Western sense of moral superiority is a danger

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Kenneth Kully’s use of sophistry does not advance his position on morality and religion (Gazette, Your Views, Aug. 4): to say you are a “servant of morality“  instead of, “what I think constitutes morality,” if it means anything means that a certain view of morality is  selected above all others and is not debatable: it is a circular argument or  truism, whereas the subject was,  “what actions are moral?”, an open question which allows for consideration of various practical options.

I don’t like the practice of abortion any more than Kully does, or do the great majority of people, and would not want to be around when it takes place. But then I would be no asset in an operating room under any circumstances. Society, however, is faced with an ages-old problem and it has found that abortion is a better solution than making women prisoners to their procreative function, with all the implicit evils.

What I never will understand is why his church forbids the practice of contraception AND abortion, because doing the former promotes the latter: if abortion is on a par with prevention of the need for it, how terrible can it be seen to be?

Kully’s sophistry shows throughout his argument. The figure of 100 million deaths directly applicable to communism, some even cite Marx, is often quoted but never substantiated. How, when and where? The absurdity of the accusation is most obvious when citing Khmer Rouge and Pol Pot: this unschooled simpleton had no concept of Marx or communism. Did he organize factories and industries where the workers were also the organizers/owners? Almost three million tons of bombs were dropped on Cambodia in a secret, illegal war and the ensuing social and political devastation were the conditions under which he took power.

The toll from capitalist war in Cambodia, Vietnam and Laos was seven million dead: the latter country was pitted with craters and the immoral use of chemical agents and depleted uranium has ongoing effects in cancer and birth defects in all of these countries. Korea, again in our sights, was devastated and one seventh of the population killed in a senseless war against a phantom communism in 1953. This is just to skim over the war sins of the West.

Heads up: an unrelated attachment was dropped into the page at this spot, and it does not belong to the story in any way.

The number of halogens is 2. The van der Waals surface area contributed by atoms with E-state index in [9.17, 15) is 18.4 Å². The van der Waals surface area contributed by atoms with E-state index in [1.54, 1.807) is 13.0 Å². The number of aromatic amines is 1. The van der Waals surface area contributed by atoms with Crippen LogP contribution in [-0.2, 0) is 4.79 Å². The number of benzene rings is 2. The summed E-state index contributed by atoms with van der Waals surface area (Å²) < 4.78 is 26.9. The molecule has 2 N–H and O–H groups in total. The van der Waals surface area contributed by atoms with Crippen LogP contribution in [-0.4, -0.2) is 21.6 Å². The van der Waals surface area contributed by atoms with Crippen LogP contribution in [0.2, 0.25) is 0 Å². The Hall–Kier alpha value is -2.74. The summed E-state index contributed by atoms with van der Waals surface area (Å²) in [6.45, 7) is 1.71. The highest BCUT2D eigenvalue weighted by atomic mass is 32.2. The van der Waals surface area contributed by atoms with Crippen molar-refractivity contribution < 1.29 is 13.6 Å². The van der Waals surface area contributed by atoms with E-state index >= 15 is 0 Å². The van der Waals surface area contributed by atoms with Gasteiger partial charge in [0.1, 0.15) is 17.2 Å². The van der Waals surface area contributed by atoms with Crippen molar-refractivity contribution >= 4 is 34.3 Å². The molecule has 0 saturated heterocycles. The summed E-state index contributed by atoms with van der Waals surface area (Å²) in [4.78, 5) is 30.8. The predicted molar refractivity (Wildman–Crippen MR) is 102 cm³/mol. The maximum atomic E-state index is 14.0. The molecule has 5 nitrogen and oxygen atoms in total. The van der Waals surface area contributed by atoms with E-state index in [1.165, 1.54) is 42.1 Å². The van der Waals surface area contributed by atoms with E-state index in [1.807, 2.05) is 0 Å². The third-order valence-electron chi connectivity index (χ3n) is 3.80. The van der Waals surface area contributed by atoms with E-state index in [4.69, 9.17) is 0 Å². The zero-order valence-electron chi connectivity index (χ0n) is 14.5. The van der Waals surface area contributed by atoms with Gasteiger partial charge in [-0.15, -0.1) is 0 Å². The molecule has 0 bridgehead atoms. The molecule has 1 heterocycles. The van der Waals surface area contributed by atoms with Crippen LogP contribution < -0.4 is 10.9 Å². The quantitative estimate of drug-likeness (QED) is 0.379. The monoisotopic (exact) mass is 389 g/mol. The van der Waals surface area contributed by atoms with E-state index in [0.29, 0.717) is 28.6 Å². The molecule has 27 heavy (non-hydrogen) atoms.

Judeo-Christian moral sensibility, although it isn’t original and was incorporated in previous “great civilizations” as in the Code of Hammurabi, does inform society to some extent but has never been separate from political goals and political organization. God may be love but that has never prevented wars, burning of heretics, murderous sectarian rivalry and religious prejudice. Christianity as a civilizing event is also questionable: if love, as we see in nature was not also a driving force in “primitive” societies, it is difficult to see how the human species could have survived  a hostile physical environment, a small population and necessarily low birth rate without mutual co-operation and respect for life. I call that love.

It is the very Western sense of moral superiority that poses such a great danger today, as it always did. It is what made the recent devastation of Iraq, Afghanistan, Libya, Somalia and other areas possible. It is what threatens to destroy Iran. It has contributed to a sense of superiority and promoted the cavalier, unlimited exploitation of a limited Earth. It is the delusional hubris that posits a God who will somehow save us from our greed, stupidity, callousness, brutality and arrogance. No such numinous force will save us. It never has before.

Doris Wrench Eisler, St. Albert

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